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Man-Midwifery Exposed and Corrected
Gregory, Samuel
Published by George Gregory, New York
Location of original: Countway Rare Books, Harvard University
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ing attended a woman, as man-midwife and physician, was detected by the husband in the act of adultery with her. It became public through the city. There are many men, and many women, who have virtue enough to protect them if let alone; if assailed, or thrown into temptation, they fall.
   If a midwife cannot be had, have a doctor. But take pains. When lecturing in Newburyport, I stated to the audience, one evening, that before coming into the hall a gentleman remarked to me that he would drive thirty miles for a midwife, and kill his horse by the effort, before he would have a doctor attend his wife. 'I'd drive a hundred!' cried out a young man in the audience.
   Rev. Wm. Miltimore, a Presbyterian clergyman, of Litchfield, N.H., states, in a communication, that 'a physician, in his parish, having attended a pretty-faced woman in her confinement, presumed upon his intimacy, and jumped into bed with her. But by her screams she brought in friends to her relief.' The public papers of June, 1847, state that Dr. S. S. Perry, of Gainesville, Ala., representative to the legislature, attended, as family physician, in the family of Col. J.A. Winston, state senator. Dr. P., as is not surprising, became the paramour, then an adulterer. Winston shot him through, in the Post-office, and exclaimed, 'Thank God, I have killed the seducer of my wife and the destroyer of my own peace!' Dr. Ewell speaks of 'the melancholy tale of the seduction of the wife of a member of congress from Carolina, by her accoucheur.' The papers of Nov. 1847, state that Alderman James Noe, of Lafayette, La., shot Dr. Easton. Cause -- improper intimacy between Dr.E. and Noe's wife. The alderman was tried and acquitted.
   Dr. G., of Lowell, was tried for infanticide. To show his general character, several ladies testified in court, that he had, on sundry professional visits, endeavored to seduce them. To one woman, whose husband was absent, he prescribed adultery as indispensable. A physician in Lowell told the publisher, that he knew a man and his wife who had just parted, in consequence of too great intimacy between her and her doctor. Another physician in Lowell took an interest in a factory girl, who was out of health, gave her medical attendance gratuitously, took her to ride to Chelmsford, and at the hotel attempted to seduce her. She escaped, returned on foot, late at night, to Lowell, and exposed the lewd scoundrel. A trial has just closed at Cambridge, of Dr. D.A. Ingalls, of Lowell,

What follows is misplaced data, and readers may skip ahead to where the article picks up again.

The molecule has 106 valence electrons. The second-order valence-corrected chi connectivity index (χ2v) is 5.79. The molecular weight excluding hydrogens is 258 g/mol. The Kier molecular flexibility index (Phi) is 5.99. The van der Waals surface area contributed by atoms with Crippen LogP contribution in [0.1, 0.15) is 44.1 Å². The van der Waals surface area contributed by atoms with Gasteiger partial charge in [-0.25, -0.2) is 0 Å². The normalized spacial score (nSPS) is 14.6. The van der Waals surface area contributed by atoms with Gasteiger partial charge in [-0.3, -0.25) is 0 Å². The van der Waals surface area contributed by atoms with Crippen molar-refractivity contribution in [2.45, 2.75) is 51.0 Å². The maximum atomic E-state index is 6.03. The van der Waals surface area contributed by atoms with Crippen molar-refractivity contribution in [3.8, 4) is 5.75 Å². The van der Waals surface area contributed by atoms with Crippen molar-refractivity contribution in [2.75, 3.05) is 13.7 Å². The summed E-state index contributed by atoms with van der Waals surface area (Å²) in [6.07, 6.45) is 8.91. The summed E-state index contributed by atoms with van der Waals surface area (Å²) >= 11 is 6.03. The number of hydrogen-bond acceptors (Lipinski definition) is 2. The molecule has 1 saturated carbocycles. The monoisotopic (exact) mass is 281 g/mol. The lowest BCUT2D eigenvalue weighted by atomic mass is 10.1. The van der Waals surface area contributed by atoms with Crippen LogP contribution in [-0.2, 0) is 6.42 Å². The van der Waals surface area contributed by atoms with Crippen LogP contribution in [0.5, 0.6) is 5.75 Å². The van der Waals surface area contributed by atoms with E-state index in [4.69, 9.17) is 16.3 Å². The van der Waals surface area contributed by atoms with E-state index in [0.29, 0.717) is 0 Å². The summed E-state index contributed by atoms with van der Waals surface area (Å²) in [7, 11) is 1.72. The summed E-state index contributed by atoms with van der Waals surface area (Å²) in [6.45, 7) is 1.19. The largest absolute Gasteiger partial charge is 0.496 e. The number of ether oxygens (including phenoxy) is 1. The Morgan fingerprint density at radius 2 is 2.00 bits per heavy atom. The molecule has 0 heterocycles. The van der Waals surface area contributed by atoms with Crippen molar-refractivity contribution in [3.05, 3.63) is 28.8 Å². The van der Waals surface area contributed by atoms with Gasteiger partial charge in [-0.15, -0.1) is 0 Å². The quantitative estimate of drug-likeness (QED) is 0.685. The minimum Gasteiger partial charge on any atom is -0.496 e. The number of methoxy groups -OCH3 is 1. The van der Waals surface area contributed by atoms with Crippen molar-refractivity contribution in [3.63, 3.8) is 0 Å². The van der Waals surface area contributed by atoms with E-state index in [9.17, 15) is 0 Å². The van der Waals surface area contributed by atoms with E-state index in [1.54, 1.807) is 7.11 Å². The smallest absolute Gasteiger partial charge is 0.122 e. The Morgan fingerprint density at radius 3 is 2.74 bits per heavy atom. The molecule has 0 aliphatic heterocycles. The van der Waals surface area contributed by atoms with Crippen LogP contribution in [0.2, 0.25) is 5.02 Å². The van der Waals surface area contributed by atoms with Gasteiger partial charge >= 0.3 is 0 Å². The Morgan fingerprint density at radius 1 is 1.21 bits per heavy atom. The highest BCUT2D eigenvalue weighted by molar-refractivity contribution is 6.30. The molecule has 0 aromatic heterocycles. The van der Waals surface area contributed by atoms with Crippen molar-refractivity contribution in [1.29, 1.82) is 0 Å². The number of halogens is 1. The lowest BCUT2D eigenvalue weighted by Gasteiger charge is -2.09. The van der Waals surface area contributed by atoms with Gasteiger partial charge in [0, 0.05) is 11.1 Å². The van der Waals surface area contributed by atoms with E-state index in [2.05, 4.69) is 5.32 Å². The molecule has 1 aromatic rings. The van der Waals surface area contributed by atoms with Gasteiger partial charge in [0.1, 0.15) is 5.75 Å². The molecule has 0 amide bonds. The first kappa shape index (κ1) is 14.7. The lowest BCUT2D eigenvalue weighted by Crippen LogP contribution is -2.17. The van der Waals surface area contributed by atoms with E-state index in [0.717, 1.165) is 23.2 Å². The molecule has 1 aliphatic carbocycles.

for having, by the aid of a female accomplice, decoyed a young girl, of 17, into his office and violated her person.
   Women sometimes seduce doctors. A physician told an acquaintance of mine, that, having attended a woman in her confinement, she afterwards called at his office and solicited him; and, as he had the hardihood to acknowledge, he proved as base as the woman. Mr. C., of this city, said a sailor's wife attempted to seduce her doctor, who fled. I was informed that a woman, in Fowlerville, N.Y., entered a complaint against her family physician for attempting improper liberties with her. The doctor testified, on oath, that the woman summoned him to call, took him into a private apartment, as if for professional advice, and then endeavored to bring him to her purposes; but he maintained his integrity. It appears that the woman had commenced and was carrying out the character of 'Potiphar's wife.' The physician was acquitted; and Madam Potiphar was balked in her vengeance.
   A doctor in P., in this state, attended as accoucheur to a woman, and, apropos to the occasion, he attempted liberties with the female assistant. Being a member of a church, he was called to an account. Another doctor, in a large town, in this state, attended as man-midwife, and also, according to the promptings of the occupation, meditated freedom with the female assistant. It being in the early stage of the labor, he gave the patient a sleeping potion, and then commenced his endeavors with the other woman. The patient, however, did not sleep, but heard, saw, reported.
   Mr. B., of this city, a man whose veracity is unimpeachable, informed me that Dr. ---(fortunately deceased) told him that he, the said Boston doctor, had had sexual intercourse with over one hundred different women, married and unmarried. Mr. B. said he had no reason to doubt the statement, either from the manner in which it was given, or from the character of the man. It does not appear at all improbable, when it is considered that the hoary old sinner had been for forty or fifty years attending to the women.
   In regard to man-midwifery, and this unlimited intimacy between physicians and females, we may say, with Shakspeare, --

'It is hypocrisy against the devil:
That they mean virtuously and yet do so.
The devil their virtue tempts, and they tempt Heaven.'

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